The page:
REVIEW BY: Jeff Clutterbuck
ORIGINALLY PUBLISHED: 10/05/2010
Katy Perry began career in a mold much closer to Britney Spears or Christina Aguilera than the Madonna-inspired fashionings of Lady Gaga. Her debut album One Of The Boys was mildly provocative. With titles such as “I Kissed A Girl,” small yellow sweat stains began to appear on the collar of Middle America, but nothing to inspire mass record burnings or anti-girl kissing rallies. Whereas Lady Gaga seems to have reached a certain social status indicative of her stance on gay issues, Katy Perry represents what the normal person would expect of a female pop superstar: good times all around!
I’m on the record somewhere in the Vault’s deepest, darkest file cabinet as saying that “I Kissed A Girl,” and “Hot And Cold” were two of my favorite songs of the year upon their release. Both had that rebellious teen attitude, with massive hooks to boot. Sure, the rest of the record was hit-or-miss, but the sophomore follow-up became a record I couldn’t wait for.
Imagine my surprise/disappointment when I discovered that Teenage Dream failed to live up the potential I thought was sure to come for Perry. The attitude is the same, and the songs have a glorious pop sheen to them, but I honestly thought there was going to be more to the album. It’s not terrible by any stretch, but it’s another example of what happens when one remains in their comfort zone.
There’s something that people tend to forget about Elvis: he didn’t write most of his songs. All those classics? They were written by other talents that needed Elvis to imbue his talents into them. Katy Perry, as far as I can tell, does not have a writing credit anywhere to be found on Teenage Dream. I’m not going to be the one who bashes a young lady for not writing her own material; history has proven that it doesn’t matter. But what I will chastise her for is that she is the artist; therefore, she has control of what goes on or off a record. The decision to stand pat is more of a personal choice that is reinforced by others.
For the first four songs of Teenage Dream, the words I just wrote look terribly foolish. After completing that third of the album, it would seem Perry was going to deliver the pop record of the year. The simple, teenage escapist fantasies that have been popular since the days of Brian Wilson have been updated here in a genuine way. When Perry sings of taking chances and not looking back in the title track, she does really seem to mean it. Sure, “California Gurls” isn’t exactly subtle in its depiction of the women that inhabit LA, but subtlety isn’t Perry’s game. She exudes sexuality, and really there wasn’t a better single to demonstrate that.
A great deal of attention was drawn to “Firework” by Perry pre-release, and it was completely justified. While “California Gurls” was the better choice for a single, “Firework” is hands down the best track off the record. The production is simply stellar, surrounding Perry’s soaring vocals with orchestral flourishes and a strong, driving beat. There is a genuine positive message based off of Kerouac’s On The Road woven into the lyrics, and when you roll everything together, you get Perry’s best work.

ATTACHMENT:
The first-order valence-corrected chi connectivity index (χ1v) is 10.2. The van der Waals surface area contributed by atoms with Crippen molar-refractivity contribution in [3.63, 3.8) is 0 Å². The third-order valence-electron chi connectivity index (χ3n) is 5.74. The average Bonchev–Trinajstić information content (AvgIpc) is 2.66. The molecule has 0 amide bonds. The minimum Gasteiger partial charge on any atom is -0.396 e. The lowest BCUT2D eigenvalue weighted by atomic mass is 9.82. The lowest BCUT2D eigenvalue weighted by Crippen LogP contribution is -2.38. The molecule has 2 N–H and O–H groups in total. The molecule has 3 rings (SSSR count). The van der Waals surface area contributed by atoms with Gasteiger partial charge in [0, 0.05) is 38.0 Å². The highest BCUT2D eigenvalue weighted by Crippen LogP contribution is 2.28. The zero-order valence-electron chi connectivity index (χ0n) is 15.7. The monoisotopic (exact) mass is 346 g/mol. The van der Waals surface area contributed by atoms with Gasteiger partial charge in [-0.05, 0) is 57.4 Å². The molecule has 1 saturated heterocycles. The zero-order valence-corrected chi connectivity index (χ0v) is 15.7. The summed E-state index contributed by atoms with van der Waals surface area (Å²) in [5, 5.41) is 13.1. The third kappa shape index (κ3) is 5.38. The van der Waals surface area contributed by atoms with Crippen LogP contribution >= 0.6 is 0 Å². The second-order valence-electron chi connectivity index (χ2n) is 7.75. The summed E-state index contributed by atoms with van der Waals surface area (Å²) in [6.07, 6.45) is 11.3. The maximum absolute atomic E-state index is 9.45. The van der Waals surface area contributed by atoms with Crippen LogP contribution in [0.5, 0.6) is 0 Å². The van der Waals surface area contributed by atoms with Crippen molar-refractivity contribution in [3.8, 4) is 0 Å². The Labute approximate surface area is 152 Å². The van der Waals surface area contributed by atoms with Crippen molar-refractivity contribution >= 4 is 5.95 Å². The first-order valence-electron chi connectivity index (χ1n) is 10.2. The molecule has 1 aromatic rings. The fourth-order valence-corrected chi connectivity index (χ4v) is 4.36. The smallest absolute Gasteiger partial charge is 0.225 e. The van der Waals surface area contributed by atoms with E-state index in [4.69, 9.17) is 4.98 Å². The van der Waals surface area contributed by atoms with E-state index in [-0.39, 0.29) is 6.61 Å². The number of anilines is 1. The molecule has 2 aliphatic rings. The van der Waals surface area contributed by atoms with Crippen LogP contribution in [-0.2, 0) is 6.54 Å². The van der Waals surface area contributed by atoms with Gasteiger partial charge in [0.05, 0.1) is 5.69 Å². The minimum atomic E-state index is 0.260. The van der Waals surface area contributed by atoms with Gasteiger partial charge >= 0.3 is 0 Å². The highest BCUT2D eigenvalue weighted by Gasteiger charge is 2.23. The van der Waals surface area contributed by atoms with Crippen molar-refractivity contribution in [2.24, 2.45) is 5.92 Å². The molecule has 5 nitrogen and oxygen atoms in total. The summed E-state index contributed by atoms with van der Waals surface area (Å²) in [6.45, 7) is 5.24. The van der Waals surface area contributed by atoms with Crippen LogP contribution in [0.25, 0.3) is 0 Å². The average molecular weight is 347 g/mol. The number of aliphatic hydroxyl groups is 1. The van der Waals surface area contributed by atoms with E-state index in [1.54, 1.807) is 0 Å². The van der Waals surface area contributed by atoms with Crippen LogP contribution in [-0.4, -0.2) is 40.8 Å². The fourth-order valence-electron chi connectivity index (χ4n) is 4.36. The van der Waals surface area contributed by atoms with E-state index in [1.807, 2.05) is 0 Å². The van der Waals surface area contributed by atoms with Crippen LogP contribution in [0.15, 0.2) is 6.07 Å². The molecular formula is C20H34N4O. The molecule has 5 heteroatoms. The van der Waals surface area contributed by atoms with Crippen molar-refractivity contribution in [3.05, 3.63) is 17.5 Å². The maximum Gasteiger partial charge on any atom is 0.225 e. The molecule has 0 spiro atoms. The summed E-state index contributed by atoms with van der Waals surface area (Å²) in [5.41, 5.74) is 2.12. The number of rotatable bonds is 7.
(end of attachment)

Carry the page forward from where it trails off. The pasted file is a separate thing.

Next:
But there are more than four tracks on a full-length album, and quite frankly to go from the brilliance that is “Firework” to the atrocity that is “Peacock” is jarring and leaves a bad taste. I mentioned the rebellious teen attitude before. “Peacock” is the equivalent of high school students working dirty words into their speech that the teacher is unfamiliar with. You want to know why this song was recorded? So Katy Perry could put the emphasis on the “COCK” part of the title. It’s playing to the absolute lowest common denominator, and should be an embarrassment.
Once my rage had subsided over that poor decision, there was the rest of the record to listen to. By the time “Not Like The Movies” came to a finish, I was bored. Bored in the same way that One Of The Boys made me feel. Considering that she is one of the hottest names in the music business today, Perry should have had a pick of the best songs available to her, so I’m at a loss to explain just how half the record ends up being bland reworkings of the songs that came before it. Yes, “E.T. (Futuristic Lover) manages to work itself into a rock song, but a rock song with what sounds like Kelly Clarkson on lead vocals. “Not Like The Movies” closes things out on a decent note, but by then the album has dragged on for too long.
Katy Perry has copious amounts of personality and legitimate talent, so it is not like she will be disappearing from the face of the earth any time soon. I’d still take Lady Gaga in a one-on-one battle for supremacy, but that’s not fair because the two try vastly different things. Teenage Dream has its moments where it reaches for the stars, but unfortunately it comes up short.